Few modern artists exerted such a trend-setting influence on contemporaries and subsequent generations of artists in Europe as Giorgio de Chirico. In his painting, the artist developed a highly complex pictorial language whose superficial representationalism dissolves on closer inspection into a mysterious world of symbols and allusions. The creative phase of his metaphysical painting, which began in Paris in 1911, reached its climax in Ferrara in northern Italy between 1915 and 1918. The encounter there with Carlo Carrà led in 1917 to the birth of what was later called the "ScuolaMetafisica".
The Staatsgalerie is one of the few museums in Germany to own a masterpiece by de Chirico from this fruitful period in Ferrara. In 2016 - 100 years after its creation - it will form the starting point for a major special exhibition in Stuttgart on the pittura metafisica and its significance for the art of the European avant-garde. On display are numerous masterpieces by de Chirico and Carrà. They meet paintings and drawings by artists of Dadaism, Surrealism, and New Objectivity, thus revealing the international reception of the special visual language of pittura metafisica that followed immediately after its creation. Motifs such as the faceless "manichino" or the "image within an image" appear in numerous works by René Magritte, Salvador Dalí, Max Ernst, and George Grosz, and bear witness to the intensive engagement with de Chirico.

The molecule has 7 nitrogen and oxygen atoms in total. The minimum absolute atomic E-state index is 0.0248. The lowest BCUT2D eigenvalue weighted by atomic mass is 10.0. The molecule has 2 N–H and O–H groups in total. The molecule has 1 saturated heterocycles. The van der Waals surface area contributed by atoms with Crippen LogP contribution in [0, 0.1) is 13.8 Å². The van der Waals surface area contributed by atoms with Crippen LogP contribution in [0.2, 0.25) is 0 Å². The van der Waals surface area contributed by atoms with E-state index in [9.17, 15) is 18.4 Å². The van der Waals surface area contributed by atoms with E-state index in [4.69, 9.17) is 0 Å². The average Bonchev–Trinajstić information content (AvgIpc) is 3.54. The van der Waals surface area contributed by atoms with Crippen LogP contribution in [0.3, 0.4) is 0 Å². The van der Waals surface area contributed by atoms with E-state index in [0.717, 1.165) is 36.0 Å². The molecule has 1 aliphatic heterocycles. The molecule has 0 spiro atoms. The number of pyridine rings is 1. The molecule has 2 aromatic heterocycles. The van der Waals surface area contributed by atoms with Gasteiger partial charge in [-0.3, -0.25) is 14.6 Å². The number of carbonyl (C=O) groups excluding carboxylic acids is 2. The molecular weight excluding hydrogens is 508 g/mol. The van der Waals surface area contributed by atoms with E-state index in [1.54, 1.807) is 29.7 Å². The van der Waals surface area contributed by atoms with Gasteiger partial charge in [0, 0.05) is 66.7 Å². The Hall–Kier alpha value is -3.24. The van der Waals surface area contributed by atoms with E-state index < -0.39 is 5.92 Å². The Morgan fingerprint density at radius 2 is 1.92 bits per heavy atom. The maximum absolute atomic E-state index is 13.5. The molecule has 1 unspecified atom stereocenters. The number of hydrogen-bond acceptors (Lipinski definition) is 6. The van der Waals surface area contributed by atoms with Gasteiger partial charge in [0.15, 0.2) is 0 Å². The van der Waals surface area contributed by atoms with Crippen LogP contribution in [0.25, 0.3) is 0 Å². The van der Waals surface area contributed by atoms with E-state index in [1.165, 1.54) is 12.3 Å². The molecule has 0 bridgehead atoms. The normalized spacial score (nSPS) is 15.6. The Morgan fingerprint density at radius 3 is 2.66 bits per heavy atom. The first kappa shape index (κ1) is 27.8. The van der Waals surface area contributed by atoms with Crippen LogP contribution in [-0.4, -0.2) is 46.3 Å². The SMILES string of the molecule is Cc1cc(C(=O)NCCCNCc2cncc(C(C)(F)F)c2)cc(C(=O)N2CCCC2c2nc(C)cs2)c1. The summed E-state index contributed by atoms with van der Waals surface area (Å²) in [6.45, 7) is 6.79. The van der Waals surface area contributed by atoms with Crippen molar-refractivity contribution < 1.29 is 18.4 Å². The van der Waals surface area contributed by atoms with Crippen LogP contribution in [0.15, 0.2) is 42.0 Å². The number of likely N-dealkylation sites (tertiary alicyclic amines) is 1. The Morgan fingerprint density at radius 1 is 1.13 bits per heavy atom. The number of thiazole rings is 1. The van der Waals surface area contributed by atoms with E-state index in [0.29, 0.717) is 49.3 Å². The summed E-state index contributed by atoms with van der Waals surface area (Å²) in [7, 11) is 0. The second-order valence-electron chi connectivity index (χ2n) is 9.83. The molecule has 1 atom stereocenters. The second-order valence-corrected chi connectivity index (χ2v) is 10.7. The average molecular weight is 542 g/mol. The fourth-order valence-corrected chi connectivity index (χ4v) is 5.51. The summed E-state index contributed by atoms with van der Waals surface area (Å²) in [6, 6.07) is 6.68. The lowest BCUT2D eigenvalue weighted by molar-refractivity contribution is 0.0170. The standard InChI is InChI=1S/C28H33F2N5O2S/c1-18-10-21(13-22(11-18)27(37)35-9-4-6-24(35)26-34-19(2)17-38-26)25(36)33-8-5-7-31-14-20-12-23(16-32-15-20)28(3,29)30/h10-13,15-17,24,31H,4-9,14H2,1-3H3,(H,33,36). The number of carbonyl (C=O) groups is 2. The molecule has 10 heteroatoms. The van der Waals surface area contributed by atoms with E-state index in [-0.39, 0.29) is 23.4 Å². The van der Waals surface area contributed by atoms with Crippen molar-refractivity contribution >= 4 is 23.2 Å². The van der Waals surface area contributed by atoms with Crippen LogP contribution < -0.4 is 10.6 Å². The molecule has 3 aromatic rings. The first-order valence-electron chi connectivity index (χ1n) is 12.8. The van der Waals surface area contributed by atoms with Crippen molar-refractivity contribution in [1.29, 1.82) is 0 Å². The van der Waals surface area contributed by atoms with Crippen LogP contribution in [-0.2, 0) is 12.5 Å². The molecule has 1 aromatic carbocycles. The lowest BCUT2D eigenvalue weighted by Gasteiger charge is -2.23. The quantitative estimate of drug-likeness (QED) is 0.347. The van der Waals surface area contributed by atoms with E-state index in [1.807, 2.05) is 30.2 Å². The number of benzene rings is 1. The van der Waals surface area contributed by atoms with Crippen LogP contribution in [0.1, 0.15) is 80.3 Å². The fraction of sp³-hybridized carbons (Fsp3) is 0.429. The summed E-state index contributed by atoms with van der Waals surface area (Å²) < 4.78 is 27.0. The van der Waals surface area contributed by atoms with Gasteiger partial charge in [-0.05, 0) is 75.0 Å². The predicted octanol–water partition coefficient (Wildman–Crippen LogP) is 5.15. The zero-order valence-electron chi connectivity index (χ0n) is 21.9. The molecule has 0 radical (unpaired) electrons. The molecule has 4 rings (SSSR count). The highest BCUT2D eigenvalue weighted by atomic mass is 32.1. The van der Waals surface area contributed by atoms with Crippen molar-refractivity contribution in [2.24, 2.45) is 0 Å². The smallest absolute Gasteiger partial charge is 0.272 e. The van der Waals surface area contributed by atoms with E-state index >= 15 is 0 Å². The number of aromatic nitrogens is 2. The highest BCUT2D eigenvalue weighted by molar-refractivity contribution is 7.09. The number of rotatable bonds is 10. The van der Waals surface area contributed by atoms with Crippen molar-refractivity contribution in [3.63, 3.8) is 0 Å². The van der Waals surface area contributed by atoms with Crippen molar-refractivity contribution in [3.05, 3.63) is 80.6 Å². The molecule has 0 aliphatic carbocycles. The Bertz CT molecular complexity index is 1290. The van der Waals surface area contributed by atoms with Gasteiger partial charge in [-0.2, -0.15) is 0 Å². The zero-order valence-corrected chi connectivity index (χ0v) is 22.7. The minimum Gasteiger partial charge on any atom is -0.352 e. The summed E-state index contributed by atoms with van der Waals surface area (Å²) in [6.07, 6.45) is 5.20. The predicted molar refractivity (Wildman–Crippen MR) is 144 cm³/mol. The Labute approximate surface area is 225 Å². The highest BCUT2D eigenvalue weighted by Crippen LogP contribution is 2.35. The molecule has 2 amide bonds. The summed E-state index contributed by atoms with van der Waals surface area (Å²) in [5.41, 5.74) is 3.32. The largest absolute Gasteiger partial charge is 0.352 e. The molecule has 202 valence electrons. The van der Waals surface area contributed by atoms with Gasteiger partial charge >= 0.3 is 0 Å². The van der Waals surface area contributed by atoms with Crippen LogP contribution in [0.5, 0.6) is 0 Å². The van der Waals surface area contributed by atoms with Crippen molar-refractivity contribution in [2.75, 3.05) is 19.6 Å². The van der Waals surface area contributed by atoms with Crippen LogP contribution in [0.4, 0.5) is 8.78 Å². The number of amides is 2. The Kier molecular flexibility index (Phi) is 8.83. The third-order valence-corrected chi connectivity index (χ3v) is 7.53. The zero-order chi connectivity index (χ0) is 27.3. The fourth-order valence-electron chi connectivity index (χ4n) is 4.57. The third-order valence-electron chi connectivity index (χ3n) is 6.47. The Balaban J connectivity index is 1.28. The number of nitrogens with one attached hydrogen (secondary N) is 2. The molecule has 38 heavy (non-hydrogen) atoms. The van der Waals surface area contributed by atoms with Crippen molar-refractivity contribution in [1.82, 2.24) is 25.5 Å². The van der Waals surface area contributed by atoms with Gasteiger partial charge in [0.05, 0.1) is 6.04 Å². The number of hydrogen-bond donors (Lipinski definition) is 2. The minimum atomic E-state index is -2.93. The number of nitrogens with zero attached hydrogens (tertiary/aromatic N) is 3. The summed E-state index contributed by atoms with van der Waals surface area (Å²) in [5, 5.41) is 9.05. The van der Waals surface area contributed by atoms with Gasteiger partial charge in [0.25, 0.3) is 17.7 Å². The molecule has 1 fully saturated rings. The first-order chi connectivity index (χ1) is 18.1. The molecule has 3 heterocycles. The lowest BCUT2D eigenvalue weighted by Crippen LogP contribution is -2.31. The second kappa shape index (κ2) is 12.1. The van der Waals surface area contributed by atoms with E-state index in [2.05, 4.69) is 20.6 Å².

With around 100 top-class loans from all over Germany, Europe and the USA, for example from the MoMA in New York, the Centre Pompidou in Paris or the Brera in Milan, this presentation in the Staatsgalerie invites visitors to trace this remarkable artistic phenomenon. It represents one of the most important turning points in the development of 20th century art.